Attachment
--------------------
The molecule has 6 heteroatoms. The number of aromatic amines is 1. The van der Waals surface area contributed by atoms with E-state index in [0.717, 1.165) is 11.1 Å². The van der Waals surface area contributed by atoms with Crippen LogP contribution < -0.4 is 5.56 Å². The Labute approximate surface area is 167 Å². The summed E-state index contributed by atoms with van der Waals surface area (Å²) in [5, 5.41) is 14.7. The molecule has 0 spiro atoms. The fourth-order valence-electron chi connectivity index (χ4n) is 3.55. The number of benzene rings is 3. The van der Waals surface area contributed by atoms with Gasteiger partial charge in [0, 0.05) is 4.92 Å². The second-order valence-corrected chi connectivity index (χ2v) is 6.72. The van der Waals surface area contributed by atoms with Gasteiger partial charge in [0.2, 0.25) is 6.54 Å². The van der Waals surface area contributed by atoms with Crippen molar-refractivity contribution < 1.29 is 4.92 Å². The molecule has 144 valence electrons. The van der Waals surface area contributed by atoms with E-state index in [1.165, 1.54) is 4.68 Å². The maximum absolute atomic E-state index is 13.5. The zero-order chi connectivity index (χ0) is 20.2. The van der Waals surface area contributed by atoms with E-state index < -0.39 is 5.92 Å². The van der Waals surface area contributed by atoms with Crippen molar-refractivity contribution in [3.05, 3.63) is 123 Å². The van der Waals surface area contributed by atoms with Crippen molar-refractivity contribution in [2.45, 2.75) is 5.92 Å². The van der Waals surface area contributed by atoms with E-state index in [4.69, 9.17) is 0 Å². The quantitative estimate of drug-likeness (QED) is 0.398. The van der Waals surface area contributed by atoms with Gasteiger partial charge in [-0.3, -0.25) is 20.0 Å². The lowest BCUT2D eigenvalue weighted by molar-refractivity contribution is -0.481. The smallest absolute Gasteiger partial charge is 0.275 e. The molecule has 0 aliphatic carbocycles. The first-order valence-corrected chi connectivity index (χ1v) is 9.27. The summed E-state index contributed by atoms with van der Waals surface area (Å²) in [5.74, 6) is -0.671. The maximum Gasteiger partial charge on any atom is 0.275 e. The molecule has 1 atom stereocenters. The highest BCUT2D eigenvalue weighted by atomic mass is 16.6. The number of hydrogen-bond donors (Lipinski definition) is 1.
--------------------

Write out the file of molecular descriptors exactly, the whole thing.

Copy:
The molecule has 6 heteroatoms. The number of aromatic amines is 1. The van der Waals surface area contributed by atoms with E-state index in [0.717, 1.165) is 11.1 Å². The van der Waals surface area contributed by atoms with Crippen LogP contribution < -0.4 is 5.56 Å². The Labute approximate surface area is 167 Å². The summed E-state index contributed by atoms with van der Waals surface area (Å²) in [5, 5.41) is 14.7. The molecule has 0 spiro atoms. The fourth-order valence-electron chi connectivity index (χ4n) is 3.55. The number of benzene rings is 3. The van der Waals surface area contributed by atoms with Gasteiger partial charge in [0, 0.05) is 4.92 Å². The second-order valence-corrected chi connectivity index (χ2v) is 6.72. The van der Waals surface area contributed by atoms with Gasteiger partial charge in [0.2, 0.25) is 6.54 Å². The van der Waals surface area contributed by atoms with Crippen molar-refractivity contribution < 1.29 is 4.92 Å². The molecule has 144 valence electrons. The van der Waals surface area contributed by atoms with E-state index in [1.165, 1.54) is 4.68 Å². The maximum absolute atomic E-state index is 13.5. The zero-order chi connectivity index (χ0) is 20.2. The van der Waals surface area contributed by atoms with E-state index < -0.39 is 5.92 Å². The van der Waals surface area contributed by atoms with Crippen molar-refractivity contribution in [3.05, 3.63) is 123 Å². The van der Waals surface area contributed by atoms with Crippen molar-refractivity contribution in [2.45, 2.75) is 5.92 Å². The van der Waals surface area contributed by atoms with E-state index in [4.69, 9.17) is 0 Å². The quantitative estimate of drug-likeness (QED) is 0.398. The van der Waals surface area contributed by atoms with Gasteiger partial charge in [-0.3, -0.25) is 20.0 Å². The lowest BCUT2D eigenvalue weighted by molar-refractivity contribution is -0.481. The smallest absolute Gasteiger partial charge is 0.275 e. The molecule has 0 aliphatic carbocycles. The first-order valence-corrected chi connectivity index (χ1v) is 9.27. The summed E-state index contributed by atoms with van der Waals surface area (Å²) in [5.74, 6) is -0.671. The maximum Gasteiger partial charge on any atom is 0.275 e. The molecule has 1 atom stereocenters. The highest BCUT2D eigenvalue weighted by atomic mass is 16.6. The number of hydrogen-bond donors (Lipinski definition) is 1.